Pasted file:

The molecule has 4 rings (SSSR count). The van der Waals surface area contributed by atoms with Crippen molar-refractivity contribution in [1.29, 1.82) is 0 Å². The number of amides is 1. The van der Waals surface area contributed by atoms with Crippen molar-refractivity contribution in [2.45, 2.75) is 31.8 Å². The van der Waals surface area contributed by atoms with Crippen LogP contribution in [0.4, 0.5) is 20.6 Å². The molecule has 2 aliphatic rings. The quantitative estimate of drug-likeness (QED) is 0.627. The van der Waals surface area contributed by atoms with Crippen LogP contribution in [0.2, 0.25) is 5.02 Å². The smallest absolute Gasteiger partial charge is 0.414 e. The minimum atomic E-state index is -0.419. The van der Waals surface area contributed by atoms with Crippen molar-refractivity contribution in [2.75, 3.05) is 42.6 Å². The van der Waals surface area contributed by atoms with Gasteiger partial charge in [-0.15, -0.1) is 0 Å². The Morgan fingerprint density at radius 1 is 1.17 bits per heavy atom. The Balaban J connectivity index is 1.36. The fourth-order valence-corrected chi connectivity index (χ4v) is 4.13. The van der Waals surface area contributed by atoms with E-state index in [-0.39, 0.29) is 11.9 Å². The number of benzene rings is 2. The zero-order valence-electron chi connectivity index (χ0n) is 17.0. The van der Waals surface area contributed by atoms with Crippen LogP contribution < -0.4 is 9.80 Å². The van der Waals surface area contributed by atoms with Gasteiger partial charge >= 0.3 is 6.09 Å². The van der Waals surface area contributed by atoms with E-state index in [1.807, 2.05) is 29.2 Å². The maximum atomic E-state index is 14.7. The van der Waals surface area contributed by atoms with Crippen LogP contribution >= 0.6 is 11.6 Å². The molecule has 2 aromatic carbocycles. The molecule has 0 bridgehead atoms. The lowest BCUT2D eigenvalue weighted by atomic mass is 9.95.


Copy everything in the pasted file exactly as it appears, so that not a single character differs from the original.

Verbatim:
The molecule has 4 rings (SSSR count). The van der Waals surface area contributed by atoms with Crippen molar-refractivity contribution in [1.29, 1.82) is 0 Å². The number of amides is 1. The van der Waals surface area contributed by atoms with Crippen molar-refractivity contribution in [2.45, 2.75) is 31.8 Å². The van der Waals surface area contributed by atoms with Crippen LogP contribution in [0.4, 0.5) is 20.6 Å². The molecule has 2 aliphatic rings. The quantitative estimate of drug-likeness (QED) is 0.627. The van der Waals surface area contributed by atoms with Crippen LogP contribution in [0.2, 0.25) is 5.02 Å². The smallest absolute Gasteiger partial charge is 0.414 e. The minimum atomic E-state index is -0.419. The van der Waals surface area contributed by atoms with Crippen molar-refractivity contribution in [2.75, 3.05) is 42.6 Å². The van der Waals surface area contributed by atoms with Gasteiger partial charge in [-0.15, -0.1) is 0 Å². The Morgan fingerprint density at radius 1 is 1.17 bits per heavy atom. The Balaban J connectivity index is 1.36. The fourth-order valence-corrected chi connectivity index (χ4v) is 4.13. The van der Waals surface area contributed by atoms with E-state index in [-0.39, 0.29) is 11.9 Å². The number of benzene rings is 2. The zero-order valence-electron chi connectivity index (χ0n) is 17.0. The van der Waals surface area contributed by atoms with Crippen LogP contribution < -0.4 is 9.80 Å². The van der Waals surface area contributed by atoms with Gasteiger partial charge >= 0.3 is 6.09 Å². The van der Waals surface area contributed by atoms with E-state index in [1.807, 2.05) is 29.2 Å². The maximum atomic E-state index is 14.7. The van der Waals surface area contributed by atoms with Crippen LogP contribution >= 0.6 is 11.6 Å². The molecule has 2 aromatic carbocycles. The molecule has 0 bridgehead atoms. The lowest BCUT2D eigenvalue weighted by atomic mass is 9.95.